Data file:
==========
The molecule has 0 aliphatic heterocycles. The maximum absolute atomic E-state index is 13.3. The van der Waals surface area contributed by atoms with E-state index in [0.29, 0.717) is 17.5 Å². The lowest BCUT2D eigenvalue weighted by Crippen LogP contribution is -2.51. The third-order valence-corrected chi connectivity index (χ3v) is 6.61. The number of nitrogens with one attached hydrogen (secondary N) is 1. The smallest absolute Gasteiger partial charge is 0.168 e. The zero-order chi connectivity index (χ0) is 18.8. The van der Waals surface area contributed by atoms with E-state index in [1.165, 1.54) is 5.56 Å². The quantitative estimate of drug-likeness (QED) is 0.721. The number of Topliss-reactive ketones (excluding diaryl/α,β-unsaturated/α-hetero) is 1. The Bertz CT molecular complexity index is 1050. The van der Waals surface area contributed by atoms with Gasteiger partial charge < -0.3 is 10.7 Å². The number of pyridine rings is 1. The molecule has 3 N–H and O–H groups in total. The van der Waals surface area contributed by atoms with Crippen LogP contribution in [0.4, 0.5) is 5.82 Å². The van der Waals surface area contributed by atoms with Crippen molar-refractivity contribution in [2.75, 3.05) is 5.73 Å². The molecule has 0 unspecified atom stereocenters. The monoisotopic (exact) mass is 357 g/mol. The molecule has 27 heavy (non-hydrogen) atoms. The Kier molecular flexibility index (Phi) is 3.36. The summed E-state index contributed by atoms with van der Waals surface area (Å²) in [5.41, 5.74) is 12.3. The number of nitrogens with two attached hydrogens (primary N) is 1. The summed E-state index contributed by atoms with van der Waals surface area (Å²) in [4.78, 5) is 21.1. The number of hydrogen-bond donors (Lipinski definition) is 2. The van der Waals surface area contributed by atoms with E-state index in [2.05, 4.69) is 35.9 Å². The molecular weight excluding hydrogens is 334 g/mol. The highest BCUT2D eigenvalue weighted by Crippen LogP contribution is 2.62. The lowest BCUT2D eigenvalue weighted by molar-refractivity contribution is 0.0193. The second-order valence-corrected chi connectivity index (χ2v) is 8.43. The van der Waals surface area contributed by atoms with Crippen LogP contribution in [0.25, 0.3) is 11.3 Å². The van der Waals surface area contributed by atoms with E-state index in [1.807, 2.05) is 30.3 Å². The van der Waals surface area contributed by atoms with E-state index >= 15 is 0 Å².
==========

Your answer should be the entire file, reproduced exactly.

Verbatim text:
The molecule has 0 aliphatic heterocycles. The maximum absolute atomic E-state index is 13.3. The van der Waals surface area contributed by atoms with E-state index in [0.29, 0.717) is 17.5 Å². The lowest BCUT2D eigenvalue weighted by Crippen LogP contribution is -2.51. The third-order valence-corrected chi connectivity index (χ3v) is 6.61. The number of nitrogens with one attached hydrogen (secondary N) is 1. The smallest absolute Gasteiger partial charge is 0.168 e. The zero-order chi connectivity index (χ0) is 18.8. The van der Waals surface area contributed by atoms with E-state index in [1.165, 1.54) is 5.56 Å². The quantitative estimate of drug-likeness (QED) is 0.721. The number of Topliss-reactive ketones (excluding diaryl/α,β-unsaturated/α-hetero) is 1. The Bertz CT molecular complexity index is 1050. The van der Waals surface area contributed by atoms with Gasteiger partial charge < -0.3 is 10.7 Å². The number of pyridine rings is 1. The molecule has 3 N–H and O–H groups in total. The van der Waals surface area contributed by atoms with Crippen LogP contribution in [0.4, 0.5) is 5.82 Å². The van der Waals surface area contributed by atoms with Crippen molar-refractivity contribution in [2.75, 3.05) is 5.73 Å². The molecule has 0 unspecified atom stereocenters. The monoisotopic (exact) mass is 357 g/mol. The molecule has 27 heavy (non-hydrogen) atoms. The Kier molecular flexibility index (Phi) is 3.36. The summed E-state index contributed by atoms with van der Waals surface area (Å²) in [5.41, 5.74) is 12.3. The number of nitrogens with two attached hydrogens (primary N) is 1. The summed E-state index contributed by atoms with van der Waals surface area (Å²) in [4.78, 5) is 21.1. The number of hydrogen-bond donors (Lipinski definition) is 2. The van der Waals surface area contributed by atoms with E-state index in [2.05, 4.69) is 35.9 Å². The molecular weight excluding hydrogens is 334 g/mol. The highest BCUT2D eigenvalue weighted by Crippen LogP contribution is 2.62. The lowest BCUT2D eigenvalue weighted by molar-refractivity contribution is 0.0193. The second-order valence-corrected chi connectivity index (χ2v) is 8.43. The van der Waals surface area contributed by atoms with Crippen LogP contribution in [0.25, 0.3) is 11.3 Å². The van der Waals surface area contributed by atoms with E-state index in [1.807, 2.05) is 30.3 Å². The van der Waals surface area contributed by atoms with E-state index >= 15 is 0 Å².